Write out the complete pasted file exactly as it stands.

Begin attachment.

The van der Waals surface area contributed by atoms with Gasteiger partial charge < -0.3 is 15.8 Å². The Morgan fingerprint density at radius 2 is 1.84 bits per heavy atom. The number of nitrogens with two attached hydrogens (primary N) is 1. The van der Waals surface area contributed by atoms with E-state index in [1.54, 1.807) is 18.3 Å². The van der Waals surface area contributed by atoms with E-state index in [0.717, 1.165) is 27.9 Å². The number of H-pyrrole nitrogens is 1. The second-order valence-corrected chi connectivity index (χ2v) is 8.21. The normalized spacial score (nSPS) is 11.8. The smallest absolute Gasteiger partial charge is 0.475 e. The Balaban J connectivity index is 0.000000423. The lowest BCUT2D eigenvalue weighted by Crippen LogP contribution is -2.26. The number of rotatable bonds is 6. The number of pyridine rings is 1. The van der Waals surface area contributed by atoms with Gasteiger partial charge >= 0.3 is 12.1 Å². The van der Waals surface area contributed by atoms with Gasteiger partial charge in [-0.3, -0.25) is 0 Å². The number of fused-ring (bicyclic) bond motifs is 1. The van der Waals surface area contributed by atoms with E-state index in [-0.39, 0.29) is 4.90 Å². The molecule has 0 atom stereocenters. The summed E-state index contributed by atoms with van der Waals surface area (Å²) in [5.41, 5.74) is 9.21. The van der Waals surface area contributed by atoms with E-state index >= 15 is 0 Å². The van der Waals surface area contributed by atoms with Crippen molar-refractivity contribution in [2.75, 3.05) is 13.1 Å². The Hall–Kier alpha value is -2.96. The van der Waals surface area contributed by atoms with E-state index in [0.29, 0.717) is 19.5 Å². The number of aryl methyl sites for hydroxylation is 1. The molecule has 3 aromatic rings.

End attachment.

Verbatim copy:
The van der Waals surface area contributed by atoms with Gasteiger partial charge < -0.3 is 15.8 Å². The Morgan fingerprint density at radius 2 is 1.84 bits per heavy atom. The number of nitrogens with two attached hydrogens (primary N) is 1. The van der Waals surface area contributed by atoms with E-state index in [1.54, 1.807) is 18.3 Å². The van der Waals surface area contributed by atoms with E-state index in [0.717, 1.165) is 27.9 Å². The number of H-pyrrole nitrogens is 1. The second-order valence-corrected chi connectivity index (χ2v) is 8.21. The normalized spacial score (nSPS) is 11.8. The smallest absolute Gasteiger partial charge is 0.475 e. The Balaban J connectivity index is 0.000000423. The lowest BCUT2D eigenvalue weighted by Crippen LogP contribution is -2.26. The number of rotatable bonds is 6. The number of pyridine rings is 1. The van der Waals surface area contributed by atoms with Gasteiger partial charge >= 0.3 is 12.1 Å². The van der Waals surface area contributed by atoms with Gasteiger partial charge in [-0.3, -0.25) is 0 Å². The number of fused-ring (bicyclic) bond motifs is 1. The van der Waals surface area contributed by atoms with E-state index in [-0.39, 0.29) is 4.90 Å². The molecule has 0 atom stereocenters. The summed E-state index contributed by atoms with van der Waals surface area (Å²) in [5.41, 5.74) is 9.21. The van der Waals surface area contributed by atoms with E-state index >= 15 is 0 Å². The van der Waals surface area contributed by atoms with Crippen molar-refractivity contribution in [2.75, 3.05) is 13.1 Å². The Hall–Kier alpha value is -2.96. The van der Waals surface area contributed by atoms with E-state index in [0.29, 0.717) is 19.5 Å². The number of aryl methyl sites for hydroxylation is 1. The molecule has 3 aromatic rings.